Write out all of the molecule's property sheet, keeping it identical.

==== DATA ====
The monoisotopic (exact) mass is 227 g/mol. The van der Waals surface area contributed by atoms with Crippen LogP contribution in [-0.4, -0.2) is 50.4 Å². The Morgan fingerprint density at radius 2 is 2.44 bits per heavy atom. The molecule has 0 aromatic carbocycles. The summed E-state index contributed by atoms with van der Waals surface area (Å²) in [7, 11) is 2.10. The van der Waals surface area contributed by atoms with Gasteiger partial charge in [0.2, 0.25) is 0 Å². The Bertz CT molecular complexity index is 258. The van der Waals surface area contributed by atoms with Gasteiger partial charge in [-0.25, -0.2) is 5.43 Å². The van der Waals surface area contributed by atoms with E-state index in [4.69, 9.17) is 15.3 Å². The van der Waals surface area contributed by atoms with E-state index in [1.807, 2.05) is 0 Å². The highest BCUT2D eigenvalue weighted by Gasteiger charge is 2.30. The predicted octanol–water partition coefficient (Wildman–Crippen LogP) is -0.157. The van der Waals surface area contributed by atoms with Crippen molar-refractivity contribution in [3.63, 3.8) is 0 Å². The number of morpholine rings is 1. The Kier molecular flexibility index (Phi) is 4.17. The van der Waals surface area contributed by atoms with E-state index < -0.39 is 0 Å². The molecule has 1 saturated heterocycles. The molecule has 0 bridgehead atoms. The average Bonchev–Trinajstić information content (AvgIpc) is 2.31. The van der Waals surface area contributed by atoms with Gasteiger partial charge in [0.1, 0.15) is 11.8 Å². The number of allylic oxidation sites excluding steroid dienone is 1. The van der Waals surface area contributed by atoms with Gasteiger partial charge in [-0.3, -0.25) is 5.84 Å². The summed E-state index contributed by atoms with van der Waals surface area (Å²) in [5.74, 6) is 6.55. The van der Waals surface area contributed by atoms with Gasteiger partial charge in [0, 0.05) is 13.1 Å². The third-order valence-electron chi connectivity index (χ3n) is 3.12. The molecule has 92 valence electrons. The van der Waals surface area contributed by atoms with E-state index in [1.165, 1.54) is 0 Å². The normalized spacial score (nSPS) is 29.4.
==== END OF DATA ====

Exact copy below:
The monoisotopic (exact) mass is 227 g/mol. The van der Waals surface area contributed by atoms with Crippen LogP contribution in [-0.4, -0.2) is 50.4 Å². The Morgan fingerprint density at radius 2 is 2.44 bits per heavy atom. The molecule has 0 aromatic carbocycles. The summed E-state index contributed by atoms with van der Waals surface area (Å²) in [7, 11) is 2.10. The van der Waals surface area contributed by atoms with Gasteiger partial charge in [0.2, 0.25) is 0 Å². The Bertz CT molecular complexity index is 258. The van der Waals surface area contributed by atoms with Gasteiger partial charge in [-0.25, -0.2) is 5.43 Å². The van der Waals surface area contributed by atoms with E-state index in [4.69, 9.17) is 15.3 Å². The van der Waals surface area contributed by atoms with E-state index in [1.807, 2.05) is 0 Å². The highest BCUT2D eigenvalue weighted by Gasteiger charge is 2.30. The predicted octanol–water partition coefficient (Wildman–Crippen LogP) is -0.157. The van der Waals surface area contributed by atoms with Crippen molar-refractivity contribution in [3.63, 3.8) is 0 Å². The number of morpholine rings is 1. The Kier molecular flexibility index (Phi) is 4.17. The van der Waals surface area contributed by atoms with E-state index < -0.39 is 0 Å². The molecule has 1 saturated heterocycles. The molecule has 0 bridgehead atoms. The average Bonchev–Trinajstić information content (AvgIpc) is 2.31. The van der Waals surface area contributed by atoms with Gasteiger partial charge in [0.1, 0.15) is 11.8 Å². The number of allylic oxidation sites excluding steroid dienone is 1. The van der Waals surface area contributed by atoms with Gasteiger partial charge in [-0.3, -0.25) is 5.84 Å². The summed E-state index contributed by atoms with van der Waals surface area (Å²) in [5.74, 6) is 6.55. The van der Waals surface area contributed by atoms with Gasteiger partial charge in [0, 0.05) is 13.1 Å². The third-order valence-electron chi connectivity index (χ3n) is 3.12. The molecule has 92 valence electrons. The van der Waals surface area contributed by atoms with E-state index in [1.165, 1.54) is 0 Å². The normalized spacial score (nSPS) is 29.4.